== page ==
October 2013 will be remembered for the abrupt shutdown of the Nirvanix Cloud. While this may seem like bad news for the cloud market, it actually may be one of the best things to happen to cloud storage. Cloud storage will no longer be looked at as a mythical and magical data dumping ground, instead it will be looked as another tool available to IT planners but a tool with faults that need to be planned for.
As my colleague, Colm Keegan recently covered in his report “A Survival Guide to Cloud Storage Failure”, and as we detailed in our webinar, “Cloud Failure – Lessons Learned From The Nirvanix Shutdown“, there are specific steps that you should take prior to a cloud storage outage. Additionally, there are options available to you when you are in the middle of a cloud outage. The first step though is to know your data.
Know The Data
Cloud Storage can now play a role in the storing of every data type; primary, backup and archive. In most cases, primary data is going to be a 100% mirror situation. Most cloud appliances that offer primary data storage are going to replicate data in real-time to the cloud but all of the data will stay local as well. Some will, however, migrate data as it ages, from the primary appliance to the cloud. In this case, that data is essentially a candidate for archival storage, so you are going to want it stored somewhere other than your primary cloud storage provider.
The second data type is backup data. For the most part this is a redundant copy of primary data that you are going to use for recovery in case you have a server or site failure. If you have a server failure, best practice is to keep this copy of data locally for recovery performance reasons. If you are pushing this data to the cloud it is for DR purposes only. It is easy to re-create at another cloud storage provider. Additionally most, if not all business class cloud backup products have a hybrid model that does just that, keeps most recent backups local on site and then replicates to the cloud in case of disaster recovery. That secondary copy is redundant and loss is even less of an issue.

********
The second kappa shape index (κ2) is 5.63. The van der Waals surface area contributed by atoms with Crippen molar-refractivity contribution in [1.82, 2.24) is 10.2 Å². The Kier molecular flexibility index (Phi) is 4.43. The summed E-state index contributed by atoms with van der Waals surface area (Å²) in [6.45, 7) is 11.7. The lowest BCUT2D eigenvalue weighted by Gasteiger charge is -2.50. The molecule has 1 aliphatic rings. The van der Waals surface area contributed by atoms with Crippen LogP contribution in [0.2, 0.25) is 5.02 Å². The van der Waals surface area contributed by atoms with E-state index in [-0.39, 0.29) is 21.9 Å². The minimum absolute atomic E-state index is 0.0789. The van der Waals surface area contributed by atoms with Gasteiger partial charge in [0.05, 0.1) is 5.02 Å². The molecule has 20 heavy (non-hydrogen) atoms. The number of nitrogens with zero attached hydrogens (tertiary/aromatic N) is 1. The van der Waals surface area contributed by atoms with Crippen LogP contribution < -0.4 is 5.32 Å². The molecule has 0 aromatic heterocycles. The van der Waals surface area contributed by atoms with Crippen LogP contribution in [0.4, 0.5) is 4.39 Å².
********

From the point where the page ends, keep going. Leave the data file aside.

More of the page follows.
The most challenging data type is archive data. This should be the sole remaining copy of data of a particular data set. The key to archive is managing how many copies of that data exist, especially if those copies are going to be in the cloud. In this case, there may be no local copy of the data. IT planners need to take steps to either make sure there is either a local copy available or look into mirroring this data to multiple clouds, in the event the primary cloud provider fails.
Storage Swiss Take
Knowing the data is the important first step in any cloud storage strategy. Once you understand what data you are going to put in a cloud storage providers hands, then you can take appropriate measures to protect yourself. For example, in the backup use case, the required protection from cloud failure is relatively low. As you move into using cloud storage for primary and archived data, however, additional steps need to be taken to protect yourself from a cloud provider outage or bankruptcy event. On Storage Switzerland’s Webinar, “Cloud Failure – Lessons Learned From The Nirvanix Shutdown”, we discuss those steps in detail.